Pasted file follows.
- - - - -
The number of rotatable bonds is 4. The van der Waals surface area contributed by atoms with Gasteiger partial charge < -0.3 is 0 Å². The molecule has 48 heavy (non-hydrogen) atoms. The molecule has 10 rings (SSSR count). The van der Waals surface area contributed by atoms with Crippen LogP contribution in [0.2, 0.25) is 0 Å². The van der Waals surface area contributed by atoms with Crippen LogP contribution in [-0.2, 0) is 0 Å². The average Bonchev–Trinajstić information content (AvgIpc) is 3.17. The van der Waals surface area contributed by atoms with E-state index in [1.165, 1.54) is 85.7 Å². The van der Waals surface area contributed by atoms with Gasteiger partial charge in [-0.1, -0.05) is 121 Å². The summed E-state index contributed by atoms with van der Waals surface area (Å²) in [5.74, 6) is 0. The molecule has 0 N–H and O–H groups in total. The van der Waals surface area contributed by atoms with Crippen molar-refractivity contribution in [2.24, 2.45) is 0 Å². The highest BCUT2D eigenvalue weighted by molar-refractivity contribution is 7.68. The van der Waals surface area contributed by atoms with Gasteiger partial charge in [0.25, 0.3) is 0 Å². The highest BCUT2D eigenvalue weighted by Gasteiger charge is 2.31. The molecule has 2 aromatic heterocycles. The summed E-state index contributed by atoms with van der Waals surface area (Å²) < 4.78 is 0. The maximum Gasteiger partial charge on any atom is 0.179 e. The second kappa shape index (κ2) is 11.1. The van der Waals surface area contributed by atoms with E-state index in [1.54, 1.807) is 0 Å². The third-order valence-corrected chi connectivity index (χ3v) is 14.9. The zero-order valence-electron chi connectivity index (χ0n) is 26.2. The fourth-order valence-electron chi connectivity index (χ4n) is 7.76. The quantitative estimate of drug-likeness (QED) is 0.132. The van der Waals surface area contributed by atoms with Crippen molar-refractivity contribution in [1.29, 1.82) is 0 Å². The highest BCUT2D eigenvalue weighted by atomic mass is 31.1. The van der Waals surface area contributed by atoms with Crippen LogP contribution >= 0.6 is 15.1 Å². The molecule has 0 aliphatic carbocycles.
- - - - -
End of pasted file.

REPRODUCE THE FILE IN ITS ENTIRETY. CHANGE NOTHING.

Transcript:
The number of rotatable bonds is 4. The van der Waals surface area contributed by atoms with Gasteiger partial charge < -0.3 is 0 Å². The molecule has 48 heavy (non-hydrogen) atoms. The molecule has 10 rings (SSSR count). The van der Waals surface area contributed by atoms with Crippen LogP contribution in [0.2, 0.25) is 0 Å². The van der Waals surface area contributed by atoms with Crippen LogP contribution in [-0.2, 0) is 0 Å². The average Bonchev–Trinajstić information content (AvgIpc) is 3.17. The van der Waals surface area contributed by atoms with E-state index in [1.165, 1.54) is 85.7 Å². The van der Waals surface area contributed by atoms with Gasteiger partial charge in [-0.1, -0.05) is 121 Å². The summed E-state index contributed by atoms with van der Waals surface area (Å²) in [5.74, 6) is 0. The molecule has 0 N–H and O–H groups in total. The van der Waals surface area contributed by atoms with Crippen molar-refractivity contribution in [2.24, 2.45) is 0 Å². The highest BCUT2D eigenvalue weighted by molar-refractivity contribution is 7.68. The van der Waals surface area contributed by atoms with Gasteiger partial charge in [0.25, 0.3) is 0 Å². The highest BCUT2D eigenvalue weighted by Gasteiger charge is 2.31. The molecule has 2 aromatic heterocycles. The summed E-state index contributed by atoms with van der Waals surface area (Å²) < 4.78 is 0. The maximum Gasteiger partial charge on any atom is 0.179 e. The second kappa shape index (κ2) is 11.1. The van der Waals surface area contributed by atoms with E-state index in [1.54, 1.807) is 0 Å². The third-order valence-corrected chi connectivity index (χ3v) is 14.9. The zero-order valence-electron chi connectivity index (χ0n) is 26.2. The fourth-order valence-electron chi connectivity index (χ4n) is 7.76. The quantitative estimate of drug-likeness (QED) is 0.132. The van der Waals surface area contributed by atoms with Crippen molar-refractivity contribution in [1.29, 1.82) is 0 Å². The highest BCUT2D eigenvalue weighted by atomic mass is 31.1. The van der Waals surface area contributed by atoms with Crippen LogP contribution >= 0.6 is 15.1 Å². The molecule has 0 aliphatic carbocycles.